Director Kevin Brenner, lower school science teacher at Canterbury, is constantly looking for ways to broaden the program. “The After School Fine Arts program affords Canterbury and non-Canterbury students alike the opportunity to experience top quality fine arts instruction on a state-of-the-art campus,” he says. “Our instructors are among the finest in the area, and they are committed to quality instruction and building their programs and studios at Canterbury School.”

Looking ahead, one of Kevin’s main goals is to grow the scholarship fund established just this fall. “The vision for the program is to provide programs and instruction that meet the needs of all families who are seeking these types of offerings,” Kevin says. “Thanks to a grant received by our own Karen Niegelsky, our program now has a scholarship fund from which a committee will award some partial scholarships for students who make requests.”

Third grade teacher Penny Summers, founder of the After School Fine Arts Program, remembers the excitement around launching in 2009. “We had just celebrated the opening of our beautiful new Stafford Arts Center, and we wanted the building to be fully utilized,” she recalls. “We wanted it to be ‘humming’ with art activity! We knew that a vibrant after school program would be a great complement to our already strong arts curriculum, from which students benefitted during the school day.”

At the end of each semester, Andrea Crossley Spencer (right) and her creative writing students host a public reading of the students' work.

At the end of each semester, Andrea Crossley Spencer (right) and her creative writing students host a public reading of the students’ work.

Many research studies have confirmed the correlation between participation in the arts and enhanced academic performance. “In my experience, great benefits stem from engaging with challenging material over a long period of time, learning that failure is an integral part of success, and developing the discipline you need to sing, draw, paint, act, or write well,” Penny adds. “I have always found the arts to be a great source of joy and purpose. What a gift to give to a child!”

After school programming allows Canterbury to tailor instruction to the needs and interests of each student. The school has been diligent about hiring instructors who bring to Canterbury a great deal of professional success in their disciplines. For example, Catherine Lamb came to Canterbury from Charlottesville, VA, where she had a thriving piano studio for 10 years. Mark Charles Smith is active as a professional composer and classical guitarist, and he teaches music at New Garden Friends School and Guilford College. Viola instructor Kate Middel performed with the Liberace Quartet, among many other honors. Professional ballet dancer and instructor Kristi Fedor has had several ballet students who have won scholarships for summer intensive programs to the most prestigious ballet schools in the country.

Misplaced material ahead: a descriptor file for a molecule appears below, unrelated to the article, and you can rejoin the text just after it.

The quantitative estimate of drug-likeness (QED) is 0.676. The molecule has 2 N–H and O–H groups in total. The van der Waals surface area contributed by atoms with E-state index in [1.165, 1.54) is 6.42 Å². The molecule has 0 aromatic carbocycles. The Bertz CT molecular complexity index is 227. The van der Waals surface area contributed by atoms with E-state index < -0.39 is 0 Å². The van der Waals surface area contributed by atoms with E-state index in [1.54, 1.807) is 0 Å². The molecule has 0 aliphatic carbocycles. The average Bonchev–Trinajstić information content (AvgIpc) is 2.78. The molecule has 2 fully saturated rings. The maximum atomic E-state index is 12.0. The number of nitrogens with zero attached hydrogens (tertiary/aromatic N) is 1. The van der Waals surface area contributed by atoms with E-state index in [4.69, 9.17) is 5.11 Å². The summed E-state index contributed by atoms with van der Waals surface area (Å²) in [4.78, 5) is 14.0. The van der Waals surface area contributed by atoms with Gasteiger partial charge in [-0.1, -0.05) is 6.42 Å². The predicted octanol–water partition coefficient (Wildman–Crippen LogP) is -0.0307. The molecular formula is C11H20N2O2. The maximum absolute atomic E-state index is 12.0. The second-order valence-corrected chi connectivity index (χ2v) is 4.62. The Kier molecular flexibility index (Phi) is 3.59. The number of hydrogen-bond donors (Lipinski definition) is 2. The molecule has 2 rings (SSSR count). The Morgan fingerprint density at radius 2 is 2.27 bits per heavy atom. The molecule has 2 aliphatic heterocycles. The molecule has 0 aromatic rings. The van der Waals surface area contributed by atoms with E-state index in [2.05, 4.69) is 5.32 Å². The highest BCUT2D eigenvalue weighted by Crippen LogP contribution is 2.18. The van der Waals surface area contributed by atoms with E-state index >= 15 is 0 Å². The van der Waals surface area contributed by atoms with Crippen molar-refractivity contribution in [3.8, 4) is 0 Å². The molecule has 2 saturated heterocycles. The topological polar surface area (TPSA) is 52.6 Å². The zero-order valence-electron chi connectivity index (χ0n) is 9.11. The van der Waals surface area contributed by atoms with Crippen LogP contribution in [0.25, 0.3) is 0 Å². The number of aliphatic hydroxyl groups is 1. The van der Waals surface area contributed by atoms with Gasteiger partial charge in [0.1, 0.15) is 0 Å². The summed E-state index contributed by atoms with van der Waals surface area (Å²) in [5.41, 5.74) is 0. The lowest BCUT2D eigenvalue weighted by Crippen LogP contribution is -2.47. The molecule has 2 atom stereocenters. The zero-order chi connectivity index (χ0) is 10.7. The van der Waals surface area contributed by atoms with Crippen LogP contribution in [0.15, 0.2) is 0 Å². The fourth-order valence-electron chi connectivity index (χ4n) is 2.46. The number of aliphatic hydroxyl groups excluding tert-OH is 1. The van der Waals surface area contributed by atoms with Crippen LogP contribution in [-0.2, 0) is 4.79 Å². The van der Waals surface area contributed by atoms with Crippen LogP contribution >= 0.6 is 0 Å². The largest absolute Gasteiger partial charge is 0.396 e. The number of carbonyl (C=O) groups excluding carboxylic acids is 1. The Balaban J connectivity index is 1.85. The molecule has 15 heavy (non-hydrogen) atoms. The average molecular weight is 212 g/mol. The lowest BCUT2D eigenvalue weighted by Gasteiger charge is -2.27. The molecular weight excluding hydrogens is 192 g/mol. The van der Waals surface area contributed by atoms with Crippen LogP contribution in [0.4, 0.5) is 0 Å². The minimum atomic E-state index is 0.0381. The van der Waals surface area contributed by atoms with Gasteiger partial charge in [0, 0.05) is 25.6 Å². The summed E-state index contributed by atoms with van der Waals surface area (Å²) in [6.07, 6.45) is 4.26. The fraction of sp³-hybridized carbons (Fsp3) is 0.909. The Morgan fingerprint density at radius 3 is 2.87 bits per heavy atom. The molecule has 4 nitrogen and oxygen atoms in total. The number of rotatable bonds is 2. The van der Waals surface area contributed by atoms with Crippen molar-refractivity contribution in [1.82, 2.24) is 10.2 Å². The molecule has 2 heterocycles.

The program is one more way that Canterbury lives out its commitment to the whole child. Instructors seem to enjoy teaching at our school as much as their students enjoy learning from them. It is exciting to imagine how the After School Fine Arts program will evolve to meet student interest – both at Canterbury and within the greater community.

Registration for Spring 2015 after school programming will begin Dec. 4. View the full list of offerings, and contact an instructor to secure a space for your child.

“In my experience, great benefits stem from engaging with challenging material over a long period of time, learning that failure is an integral part of success, and developing the discipline you need to sing, draw, paint, act, or write well. I have always found the arts to be a great source of joy and purpose. What a gift to give to a child!”

 – Penny Summers, 3rd grade teacher and After School Fine Arts program founder

by Andrea Crossley Spencer

Spencer_2014_073Andrea Crossley Spencer is a Canterbury parent to McKenna (4th-Hoover), a freelance writer, and a creative writing instructor in Canterbury’s After School Fine Arts program. Her favorite Canterbury tradition is Chapel Buddies. She loves hiking, chocolate peanut butter shakes and listening to all kinds of music, from Harry Connick, Jr. to David Gray.